Charity Hacks: Catalyzing empathy for good

NYTimes reports that wealthy people don’t give as much to charity as lower classes because they’ve lost ability to relate to others’ needs as a result of prioritizing their own. 


However there’s hope and it comes in the form of a hack:


if higher-income people were instructed to imagine themselves as lower class, they became more charitable. If they were primed by, say, watching a sympathy-eliciting video, they became more helpful to others — so much so, in fact, that the difference between their behavior and that of the low-income subjects disappeared. And fascinatingly, the inverse was true as well: when lower-income people were led to think of themselves as upper class, they actually became less altruistic.”


How can this be used to close the empathy gap? It sounds like simply asking someone to project and imagine what it might feel like to be a situation different that their own produces immediate results. So make sure your campaign outreach to donors doesn’t just tell a story but instead asks the target to feel what it would be like.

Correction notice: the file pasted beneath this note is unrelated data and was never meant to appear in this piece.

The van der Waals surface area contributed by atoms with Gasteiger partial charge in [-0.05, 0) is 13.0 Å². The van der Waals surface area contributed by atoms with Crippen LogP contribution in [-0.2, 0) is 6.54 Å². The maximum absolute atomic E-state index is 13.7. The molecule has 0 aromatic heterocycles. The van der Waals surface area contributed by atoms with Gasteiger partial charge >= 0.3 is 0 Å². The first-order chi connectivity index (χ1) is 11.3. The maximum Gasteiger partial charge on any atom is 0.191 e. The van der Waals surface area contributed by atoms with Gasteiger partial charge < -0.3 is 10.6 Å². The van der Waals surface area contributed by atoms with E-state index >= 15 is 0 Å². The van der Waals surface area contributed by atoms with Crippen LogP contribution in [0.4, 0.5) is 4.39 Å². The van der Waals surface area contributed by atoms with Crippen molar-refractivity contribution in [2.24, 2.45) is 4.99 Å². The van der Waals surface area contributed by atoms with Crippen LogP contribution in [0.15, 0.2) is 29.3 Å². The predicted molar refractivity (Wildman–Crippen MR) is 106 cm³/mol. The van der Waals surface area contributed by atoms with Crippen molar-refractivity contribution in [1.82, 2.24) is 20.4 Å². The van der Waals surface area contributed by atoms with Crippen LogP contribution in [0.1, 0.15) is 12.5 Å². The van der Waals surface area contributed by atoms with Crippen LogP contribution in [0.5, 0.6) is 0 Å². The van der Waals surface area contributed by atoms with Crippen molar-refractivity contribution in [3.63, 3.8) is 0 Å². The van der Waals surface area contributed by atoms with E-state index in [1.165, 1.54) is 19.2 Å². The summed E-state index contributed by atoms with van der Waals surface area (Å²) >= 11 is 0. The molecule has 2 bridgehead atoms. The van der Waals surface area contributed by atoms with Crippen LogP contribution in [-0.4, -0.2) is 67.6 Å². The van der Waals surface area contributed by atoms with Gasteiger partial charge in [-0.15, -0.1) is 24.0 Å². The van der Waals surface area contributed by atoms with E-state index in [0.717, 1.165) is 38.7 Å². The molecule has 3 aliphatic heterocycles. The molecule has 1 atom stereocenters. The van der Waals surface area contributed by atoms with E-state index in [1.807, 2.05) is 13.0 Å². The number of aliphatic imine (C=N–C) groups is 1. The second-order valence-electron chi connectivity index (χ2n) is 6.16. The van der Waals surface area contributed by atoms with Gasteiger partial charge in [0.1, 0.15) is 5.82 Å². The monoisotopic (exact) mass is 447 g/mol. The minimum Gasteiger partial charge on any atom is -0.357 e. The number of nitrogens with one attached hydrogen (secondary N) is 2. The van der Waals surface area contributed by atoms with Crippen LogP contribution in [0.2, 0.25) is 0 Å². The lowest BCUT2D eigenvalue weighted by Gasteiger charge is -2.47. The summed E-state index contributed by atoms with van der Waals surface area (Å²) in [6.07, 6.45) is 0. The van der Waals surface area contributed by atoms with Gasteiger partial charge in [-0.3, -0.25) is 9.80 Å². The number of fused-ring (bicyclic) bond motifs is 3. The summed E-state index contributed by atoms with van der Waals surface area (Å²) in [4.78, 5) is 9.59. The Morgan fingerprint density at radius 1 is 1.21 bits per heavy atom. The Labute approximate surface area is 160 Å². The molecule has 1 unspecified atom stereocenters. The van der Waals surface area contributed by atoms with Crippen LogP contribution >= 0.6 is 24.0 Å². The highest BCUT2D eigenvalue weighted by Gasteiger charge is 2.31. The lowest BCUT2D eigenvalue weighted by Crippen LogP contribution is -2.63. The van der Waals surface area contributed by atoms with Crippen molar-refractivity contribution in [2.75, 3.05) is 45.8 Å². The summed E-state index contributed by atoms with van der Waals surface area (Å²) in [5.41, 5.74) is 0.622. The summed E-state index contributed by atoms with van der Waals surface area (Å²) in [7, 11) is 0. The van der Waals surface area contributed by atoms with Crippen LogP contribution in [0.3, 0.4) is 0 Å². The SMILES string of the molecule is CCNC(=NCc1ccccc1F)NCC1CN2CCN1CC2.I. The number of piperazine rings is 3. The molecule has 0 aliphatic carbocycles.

Overall pretty consistent with the research in Cialdini’s Influence (the book you should buy and read monthly) re: self-identity and behavior.

One thought on “Charity Hacks: Catalyzing empathy for good

  1. That's really quite interesting. I'm wondering, though, if it's helping or hurting the method of thinking that Shawn Ahmed of the Uncultured Project has been using.

    He thinks that, instead of guilt-tripping people into donating, charities should be focusing more on advertising the positive changes that the donated money has made.
    Instead of seeing a little girl with broken teeth next to someone asking for donations, wouldn't someone be more willing to help if they saw a little girl with bright shining teeth? If they see the positive effect that their donations have on these people's lives, couldn't that be a more effective method of gaining funds over pity-advertising?

    It's all food for thought, really. Still a great article and idea you posted. :)

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